Jumped

Book review by
Kate Pavao, Common Sense Media
Jumped Book Poster Image
Chilling book about girl-on-girl violence will leave mark.

Parents say

age 12+
Based on 1 review

Kids say

age 13+
Based on 4 reviews

A lot or a little?

The parents' guide to what's in this book.

Educational value

Readers may appreciate comparing this book to their own high school experience, and also talking about what they would have done in Leticia's situation.

Positive messages

Careful readers will understand that this book not only looks at the rise of girl violence in high schools (and how much more "personal" it often is) -- but more importantly it's about the importance of getting involved before events get out of hand.

Positive role models & representations

The main characters are not meant to be role models, but high school readers may relate to some of their feelings about school life -- both its chaos and its strict rules can leave students feeling out of control. 

Violence

There is a menacing atmosphere: a police officer greets students at the front door and a teacher starts stuttering when Dominque confronts him about her grade. The book culminates in a student being beaten into a coma.

Sex

There is mild flirting and discussion of two girls who are presumed to be gay. One girl admits, "I was mad and had to do something and mad sex is some good s--t, yo."

Language

Some swearing like "s--t," "ass" and "bitch." One girl uses a slur to describe two girls who may be lesbians. Some other vulgar language describing bodies, etc.

Consumerism

A few mentions of brand names like Juicy and M.A.C.

Drinking, drugs & smoking

What parents need to know

Parents need to know that this National Book Award finalist is about a girl-on-girl fight that's so severe that one girl ends up in a coma. Careful readers will understand that this book not only examines how much more "personal" girl violence is -- but more importantly, it also reveals the importance of getting involved before events get out of hand. The most chilling character is the one who knows about the planned attack but does nothing -- and doesn't really seem to care after an innocent girl is left in a coma. There is some frank language and one girl admits, "I was mad and had to do something and mad sex is some good s--t, yo."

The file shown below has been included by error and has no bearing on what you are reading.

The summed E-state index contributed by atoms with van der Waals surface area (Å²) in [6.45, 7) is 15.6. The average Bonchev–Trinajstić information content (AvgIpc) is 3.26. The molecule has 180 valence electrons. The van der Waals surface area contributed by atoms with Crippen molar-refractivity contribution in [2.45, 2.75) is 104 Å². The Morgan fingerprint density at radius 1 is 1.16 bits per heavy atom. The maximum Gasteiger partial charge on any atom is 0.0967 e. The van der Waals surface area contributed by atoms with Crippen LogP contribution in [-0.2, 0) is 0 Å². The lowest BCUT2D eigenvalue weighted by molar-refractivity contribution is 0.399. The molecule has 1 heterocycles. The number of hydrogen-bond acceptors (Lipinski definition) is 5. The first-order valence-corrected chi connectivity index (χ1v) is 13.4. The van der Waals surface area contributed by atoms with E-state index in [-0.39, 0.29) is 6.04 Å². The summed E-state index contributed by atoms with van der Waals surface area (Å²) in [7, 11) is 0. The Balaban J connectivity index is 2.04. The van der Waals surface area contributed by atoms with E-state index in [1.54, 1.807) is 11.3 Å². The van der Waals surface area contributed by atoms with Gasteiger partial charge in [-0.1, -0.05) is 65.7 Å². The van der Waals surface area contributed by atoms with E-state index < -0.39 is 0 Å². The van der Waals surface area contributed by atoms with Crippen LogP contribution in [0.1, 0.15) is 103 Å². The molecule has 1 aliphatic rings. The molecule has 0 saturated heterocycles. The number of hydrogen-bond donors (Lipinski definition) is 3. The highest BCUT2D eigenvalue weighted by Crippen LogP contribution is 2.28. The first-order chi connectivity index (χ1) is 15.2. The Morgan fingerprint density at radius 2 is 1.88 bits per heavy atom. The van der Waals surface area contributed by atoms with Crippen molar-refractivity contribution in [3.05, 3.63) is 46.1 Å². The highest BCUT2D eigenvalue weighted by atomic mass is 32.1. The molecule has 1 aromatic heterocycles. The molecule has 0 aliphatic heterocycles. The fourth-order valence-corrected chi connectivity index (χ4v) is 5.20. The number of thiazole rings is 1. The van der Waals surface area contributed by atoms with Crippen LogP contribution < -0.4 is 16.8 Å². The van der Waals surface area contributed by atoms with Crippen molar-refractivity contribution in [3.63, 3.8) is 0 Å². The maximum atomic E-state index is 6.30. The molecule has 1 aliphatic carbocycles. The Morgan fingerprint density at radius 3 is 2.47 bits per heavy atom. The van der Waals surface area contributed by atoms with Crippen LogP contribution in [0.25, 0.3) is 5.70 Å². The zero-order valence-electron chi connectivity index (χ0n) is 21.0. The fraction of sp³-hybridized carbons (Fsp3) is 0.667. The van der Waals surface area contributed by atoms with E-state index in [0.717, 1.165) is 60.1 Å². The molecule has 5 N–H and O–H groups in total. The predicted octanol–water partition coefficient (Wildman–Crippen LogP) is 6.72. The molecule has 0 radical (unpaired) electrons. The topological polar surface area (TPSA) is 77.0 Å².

User Reviews

There aren't any reviews yet. Be the first to review this title.

Teen, 17 years old Written byMISTY.F. November 23, 2011

CHILDREN IN THE SHADOWS OF VIOLENCE!!!!

i think this book is trying to teach kids that if they are having a confrontation with another kid in school or anywhere that they shouldn't go straight to...
Teen, 13 years old Written bydnoristz October 31, 2010

Easier to understand and enjoy for teenage children.

This story, though it may portray bad plot involving violence, greatly explains the true sides of school bullying. Being a reader of this book at age 14 and be...

What's the story?

This book is told from the perspective of three urban teens: Artistic, annoying Trina, self-absorbed, self-described "Big Girl" Leticia, and angry basketball-obsessed Dominque. During the course of one day, Trina inadvertently disrespects Dominique, who tells her friends she will beat her up at the end of the school day. Leticia overhears this plan, but decides not to warn Trina about what's coming. And then the attack happens.

Is it any good?

Overall, this is a very authentic book that captures the menacing atmosphere of so many high schools. The book's message is subtle here, and some readers may need a parent or teacher's help to get it: At the end, Dominique remains unremorseful about putting Trina in a coma -- but really it's Leticia, who knew of the planned attack and did nothing, that is really at the heart of this book. Her lack of action  -- and lack of real caring even in the aftermath -- provide the book's most chilling moments. 

Talk to your kids about ...

  • Families can talk about the high school depiction here. Students have to walk by a police officer to go to school and a teacher is so afraid when confronted by a student that he starts stuttering.  How does the school compare to yours? Does this one seem realistic?

  • This book is a National Book Award finalist. Why do you think it was honored this way? Does it deserve an award?

Book details

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